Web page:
"What's at stake for a university if a player makes money off of their own likeness? The coaches are making millions coaching players whose families live below the poverty line."
Lebron James never suited up as a college athlete for his beloved Ohio State Buckeyes. Instead, he took his talents directly to the NBA, where he's made a fortune. But through his advocacy, including co-producing this documentary for HBO last year, James is seeking to change college sports so athletes can profit from their labors.
Now the California Legislature is on board. State Assembly members voted unanimously Monday in favor of a bill to allow college athletes in California to get paid for use of their name, image and likeness.
That has James celebrating on Twitter over legislation that may change college sports forever. Democratic presidential candidate Bernie Sanders chimed in, declaring that college athletes should be paid as workers, though the bill doesn't go that far.
But the Fair Pay to Play Act has the National Collegiate Athletic Association crying foul. Before the bill's passage, NCAA president Mark Emmert threatened to ban California schools from championship games for having an unfair advantage in recruiting, with athletes able to sell jerseys or cash in on marketing deals.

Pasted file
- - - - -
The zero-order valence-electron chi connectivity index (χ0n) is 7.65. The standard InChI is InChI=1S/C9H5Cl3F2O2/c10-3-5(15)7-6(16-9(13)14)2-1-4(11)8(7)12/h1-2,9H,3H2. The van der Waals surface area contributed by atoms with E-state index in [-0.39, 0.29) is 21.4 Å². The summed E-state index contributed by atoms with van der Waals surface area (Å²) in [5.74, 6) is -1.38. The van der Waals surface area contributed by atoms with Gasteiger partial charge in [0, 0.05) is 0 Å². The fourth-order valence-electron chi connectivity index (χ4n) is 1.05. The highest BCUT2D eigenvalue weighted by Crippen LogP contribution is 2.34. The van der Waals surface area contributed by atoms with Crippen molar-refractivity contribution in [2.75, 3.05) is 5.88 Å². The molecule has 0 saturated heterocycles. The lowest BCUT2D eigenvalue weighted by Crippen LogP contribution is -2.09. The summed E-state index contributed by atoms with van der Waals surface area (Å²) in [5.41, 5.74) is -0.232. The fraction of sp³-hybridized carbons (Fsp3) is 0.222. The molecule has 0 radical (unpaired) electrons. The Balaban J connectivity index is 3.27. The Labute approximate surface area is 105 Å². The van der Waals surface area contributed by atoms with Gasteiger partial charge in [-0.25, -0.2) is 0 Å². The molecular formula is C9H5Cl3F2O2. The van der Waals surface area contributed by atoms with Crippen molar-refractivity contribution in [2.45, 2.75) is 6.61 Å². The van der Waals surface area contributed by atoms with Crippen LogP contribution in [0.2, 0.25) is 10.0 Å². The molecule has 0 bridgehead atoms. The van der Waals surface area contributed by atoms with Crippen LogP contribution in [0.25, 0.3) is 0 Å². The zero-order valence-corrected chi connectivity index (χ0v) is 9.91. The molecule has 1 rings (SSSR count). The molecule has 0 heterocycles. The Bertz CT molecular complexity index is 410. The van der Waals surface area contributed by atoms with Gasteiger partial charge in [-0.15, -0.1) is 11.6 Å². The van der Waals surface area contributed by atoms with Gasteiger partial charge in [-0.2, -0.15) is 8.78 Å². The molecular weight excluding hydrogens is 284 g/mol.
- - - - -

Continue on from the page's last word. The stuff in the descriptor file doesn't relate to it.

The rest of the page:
Larry Scott, commissioner of the Pac-12 Conference, which includes four California schools, said: "We're firmly against anything that would lead to a pay-for-play system."
And yet major college sports, led by men's football and basketball, earn riches off of athletes getting tuition, room and board. According to Forbes, the 25 most valuable football programs are worth $2.5 billion and clear an annual profit of $1.4 billion.
The football coach at Alabama, Nick Saban, earns more than $8 million in annual salary. The paycheck for Duke basketball coach Mike Krzyzewski is nearly $9 million. Some college basketball programs, suiting up amateur players, are more profitable than professional franchises in the NBA.
Ed O'Bannon led UCLA to a NCAA basketball championship in 1995, then was horrified years later to learn that a video game company was making huge profits from his likeness. O'Bannon and other former athletes sued, winning a federal appeals court ruling to seek compensation.
Chad Brown, a college football broadcaster who played at the University of Colorado and in the NFL, says the ultimate step for schools may be to directly compensate players for revenues they generate.
“Not to be compensated for what you bring to that school is unfair. It seems to now be at a point where that there is enough money coming in from television revenues and tournaments' revenue they can find a way to pay the players."